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Face the 'Nation': Louis Farrakhan 

Hate yourself just a little for liking the leader of the Nation of Islam? Don't.

In July, inside the gold and white opulence of Chicago's Mosque Maryam, a man speaks to a sea of fashionably dressed congregants like family. He imitates imagined critics: "They say, 'That Farrakhan is a racist!' Why? 'Well, you talk bad about white people.'" He punctuates his statements with a broad, ironic smile, and the crowd laughs appreciatively. "No, white people's history talks bad about [white people]."

Next Sunday, about 10,000 people are expected to flock to Bojangles' Coliseum to hear that same man, Louis Farrakhan. The leader of the Nation of Islam will be in Charlotte to commemorate the 17th annual National Day of Atonement, held on the anniversary of the Million Man March. As at the 1995 march in Washington, D.C., the majority of attendees will be African American, Christian and well aware of the mainstream view of the keynote speaker: He's a demagogue, a relic from before these "post-racial" times, a man with an affinity for incendiary comments and strange ideas about UFOs and Scientology.

The attendees won't care.

Minister Louis Farrakhan speaks at the Million Man March on October 17, 1995.   - DENNIS BRACK/NEWSCOM
  • Dennis Brack/Newscom
  • Minister Louis Farrakhan speaks at the Million Man March on October 17, 1995.

Listening to Farrakhan speak is akin to hearing the best politically incorrect joke. You know you shouldn't laugh, but despite the discomfort, something in the joke resonates. His long history of pointed, confrontational and often witty attacks on America's power structure, media and foreign policy has won fans among the disenfranchised, despite controversial condemnations of Jews and homophobic comments that deflect attention from his central message of African-American empowerment.

But it is this message of empowerment — of investing in one's community and looking out for one another — coupled with Farrakhan's skillful delivery that has bolstered his support among many African Americans, even those who are at odds with him ideologically or who find his personal quirks off-putting. It's what has kept the Nation of Islam — and the man behind it — relevant.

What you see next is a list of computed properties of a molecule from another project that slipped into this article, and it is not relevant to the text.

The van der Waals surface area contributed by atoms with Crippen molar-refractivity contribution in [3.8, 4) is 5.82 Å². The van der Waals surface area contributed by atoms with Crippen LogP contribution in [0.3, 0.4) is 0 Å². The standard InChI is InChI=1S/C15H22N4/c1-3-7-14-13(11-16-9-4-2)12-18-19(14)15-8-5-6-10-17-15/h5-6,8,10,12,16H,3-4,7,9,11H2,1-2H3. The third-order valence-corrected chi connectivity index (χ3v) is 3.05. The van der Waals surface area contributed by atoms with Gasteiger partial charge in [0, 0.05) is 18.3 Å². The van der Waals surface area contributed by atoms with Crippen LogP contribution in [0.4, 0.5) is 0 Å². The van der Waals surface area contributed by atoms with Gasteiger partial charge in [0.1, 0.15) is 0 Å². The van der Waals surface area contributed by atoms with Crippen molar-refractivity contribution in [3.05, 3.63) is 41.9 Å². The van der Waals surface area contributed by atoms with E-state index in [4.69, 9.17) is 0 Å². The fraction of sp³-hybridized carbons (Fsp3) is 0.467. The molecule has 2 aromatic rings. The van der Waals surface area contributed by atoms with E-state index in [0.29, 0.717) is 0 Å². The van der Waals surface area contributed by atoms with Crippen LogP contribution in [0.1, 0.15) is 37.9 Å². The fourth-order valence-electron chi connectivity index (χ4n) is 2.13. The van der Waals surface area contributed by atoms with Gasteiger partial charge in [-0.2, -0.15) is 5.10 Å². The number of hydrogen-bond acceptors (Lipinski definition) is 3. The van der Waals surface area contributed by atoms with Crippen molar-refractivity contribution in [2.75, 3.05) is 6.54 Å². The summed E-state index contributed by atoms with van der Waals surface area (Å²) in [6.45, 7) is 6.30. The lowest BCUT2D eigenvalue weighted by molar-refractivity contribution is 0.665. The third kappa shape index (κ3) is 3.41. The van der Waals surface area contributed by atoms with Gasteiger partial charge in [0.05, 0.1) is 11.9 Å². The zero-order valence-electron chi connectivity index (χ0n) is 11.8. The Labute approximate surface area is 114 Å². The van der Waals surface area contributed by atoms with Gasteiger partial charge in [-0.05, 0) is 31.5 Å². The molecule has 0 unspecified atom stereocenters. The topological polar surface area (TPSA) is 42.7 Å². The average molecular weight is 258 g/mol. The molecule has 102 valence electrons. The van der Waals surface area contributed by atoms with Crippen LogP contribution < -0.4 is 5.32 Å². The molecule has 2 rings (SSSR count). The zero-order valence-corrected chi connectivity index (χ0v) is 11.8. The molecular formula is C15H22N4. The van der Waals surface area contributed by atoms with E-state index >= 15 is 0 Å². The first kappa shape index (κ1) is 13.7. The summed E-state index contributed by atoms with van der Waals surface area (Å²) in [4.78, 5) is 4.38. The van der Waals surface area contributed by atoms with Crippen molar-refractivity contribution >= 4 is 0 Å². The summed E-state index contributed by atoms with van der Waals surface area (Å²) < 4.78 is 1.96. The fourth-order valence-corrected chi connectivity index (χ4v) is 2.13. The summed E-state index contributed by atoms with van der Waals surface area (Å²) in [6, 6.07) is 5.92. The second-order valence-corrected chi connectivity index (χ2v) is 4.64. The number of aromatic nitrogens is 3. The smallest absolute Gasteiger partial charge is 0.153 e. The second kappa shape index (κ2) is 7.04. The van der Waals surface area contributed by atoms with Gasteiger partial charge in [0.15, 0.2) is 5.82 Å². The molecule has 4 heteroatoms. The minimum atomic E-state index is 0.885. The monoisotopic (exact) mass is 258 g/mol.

FARRAKHAN'S STORY actually begins three years before he was born, with the founding of the Nation of Islam in Detroit, Mich., in 1930. Wallace D. Fard, a slim, bi-racial man with a scholarly demeanor, arrived in Motown that year from an obscure background, teaching a form of Islam that identified African Americans as the Biblical lost tribe of Israel.

Despite the availability of jobs, early 20th century Detroit held harsh social conditions for blacks. Most had come from Alabama: farm laborers who left behind boll weevils and lynchings for the dream of earning $5 a day at Ford Motor Co. Even though Northerners greeted them with violence and discrimination, Detroit's African-American population swelled 600 percent between 1910 and 1920. Race riots and violence ran rampant in the city.

In this tense environment, hearing they were God's chosen people must have been sweet words to Detroit's black population. Along with believing that African Americans are descendents of the first people on Earth, the Nation of Islam believes God is Allah; the Christian Bible has truth but had been tampered with and must be re-interpreted; African Americans are the chosen people whose suffering was foretold as a prelude to greatness; and adherents should separate from mainstream American culture to avoid God's impending judgment of the wicked. The Nation also advocated rejecting the last names of white families that were imposed upon blacks during slavery, hence common surnames like X and Muhammad.

With the help of Mary Almanza, an African-American teacher, and her Mexican-American husband Henry, Fard established Muhammad's Temple No. 1 in Detroit's "Black Bottom" neighborhood and quickly attracted more than 25,000 members.